Stop misuse of consent route for tax benefit, says SEBI panel

There have been instances wherein individuals and companies have managed to avail tax benefits from the Income Tax Department on the money paid to the Securities and Exchange Board of India (SEBI) to settle matters under the consent mechanism.

Entities have shown the settlement amount paid to SEBI as a deductible business expense to lower their taxable income and thereby the tax liability.

Now, a panel set up by SEBI under the chairmanship of Supreme Court former Justice A.R. Dave to review the consent mechanism has highlighted this regulatory loophole and recommended that the markets watchdog take up the matter with the government.

“It may be appropriate for the [SEBI] Board to write to the Central Government to request appropriate changes in the Income Tax Act, 1961, on the lines of the U.S. IRC (Internal Revenue Code) and explore seeking an undertaking, to be reproduced in settlement orders, in respect of non-tax reimbursements,” the panel stated in its report.

Non-deductible in U.S.

Settlement amounts are non-deductible under U.S. laws, where the Securities Exchange Commission (SEC) has clearly laid down that applicants cannot seek any kind of indemnification, insurance coverage or reimbursement, including tax deduction or tax credit on such amount paid to the regulator.

Interestingly, even the income tax authorities have accepted the reasoning given by the entities and allowed them to treat the settlement amount as an expense while calculating their taxable income. The premise put forth by the tax authorities is that the settlement amount is not a penalty and the money is paid without an admission of guilt.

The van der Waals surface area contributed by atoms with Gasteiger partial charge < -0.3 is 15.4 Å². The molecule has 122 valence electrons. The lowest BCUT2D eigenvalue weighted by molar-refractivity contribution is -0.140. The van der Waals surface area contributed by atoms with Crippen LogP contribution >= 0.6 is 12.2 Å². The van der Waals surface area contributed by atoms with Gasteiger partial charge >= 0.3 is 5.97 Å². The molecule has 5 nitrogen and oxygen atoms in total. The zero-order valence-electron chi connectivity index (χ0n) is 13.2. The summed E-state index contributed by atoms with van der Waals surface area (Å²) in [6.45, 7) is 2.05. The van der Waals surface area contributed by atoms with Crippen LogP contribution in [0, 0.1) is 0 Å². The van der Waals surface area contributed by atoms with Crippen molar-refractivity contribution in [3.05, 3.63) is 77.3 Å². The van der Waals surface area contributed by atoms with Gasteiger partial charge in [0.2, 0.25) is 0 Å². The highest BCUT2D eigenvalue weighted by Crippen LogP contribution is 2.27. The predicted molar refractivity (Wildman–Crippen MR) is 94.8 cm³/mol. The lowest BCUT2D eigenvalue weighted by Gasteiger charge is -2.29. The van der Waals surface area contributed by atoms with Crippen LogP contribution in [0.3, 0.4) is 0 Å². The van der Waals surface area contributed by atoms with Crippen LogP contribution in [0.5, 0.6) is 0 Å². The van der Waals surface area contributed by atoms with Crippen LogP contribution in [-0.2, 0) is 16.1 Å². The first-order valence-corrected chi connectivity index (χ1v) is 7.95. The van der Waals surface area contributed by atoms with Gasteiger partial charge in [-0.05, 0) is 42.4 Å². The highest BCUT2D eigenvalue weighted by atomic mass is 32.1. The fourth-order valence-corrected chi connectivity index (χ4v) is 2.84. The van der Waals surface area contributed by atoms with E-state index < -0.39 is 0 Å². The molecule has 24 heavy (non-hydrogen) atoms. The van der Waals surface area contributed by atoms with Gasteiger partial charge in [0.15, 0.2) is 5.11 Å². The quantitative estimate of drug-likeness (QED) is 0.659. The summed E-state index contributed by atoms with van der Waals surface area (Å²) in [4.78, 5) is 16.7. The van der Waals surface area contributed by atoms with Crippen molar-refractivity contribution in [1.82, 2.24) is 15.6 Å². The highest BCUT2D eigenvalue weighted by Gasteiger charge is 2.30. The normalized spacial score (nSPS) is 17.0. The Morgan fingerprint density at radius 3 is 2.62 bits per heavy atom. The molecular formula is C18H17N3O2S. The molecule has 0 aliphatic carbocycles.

Anil Ambani’s appeal

In February 2016, the Commissioner of Income Tax (Appeals) allowed Anil Ambani to treat ₹50 crore paid as settlement charges to SEBI as an expenditure that led to the industrialist declaring a net loss of ₹43.22 crore for the fiscal.

The Income Tax Appellate Tribunal upheld the observation while stating that the settlement money was paid “without admitting or denying the charges” and hence there was no reason to believe that the consent application, without admitting guilt, amounted to evidence of an offence having been committed.

There have been two other instances wherein Pranav Securities and Reliance Share & Stock Brokers claimed tax benefits on account of the settlement money paid to SEBI.

“It is important to determine the crux of the settlement before any conclusion around allowance or disallowance under tax is drawn,” said Ravi Mehta, Partner, Grant Thornton India LLP.

‘Intent matters’

“If the intent of settlement is merely to avoid any undue hardships and buy peace, without the taxpayer being convicted for any offence/wrong-doing or criminal/civil violation, then such payment may not classify as a penalty. Deeming such payment as a penalty will deter the taxpayer from taking benefit of the settlement procedures prescribed by SEBI,” Mr. Mehta added.

Between 2014-15 and 2017-18, SEBI disposed of 378 matters under the consent mechanism, which was introduced in 2007.

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Printable version | Jan 21, 2021 6:10:40 PM |

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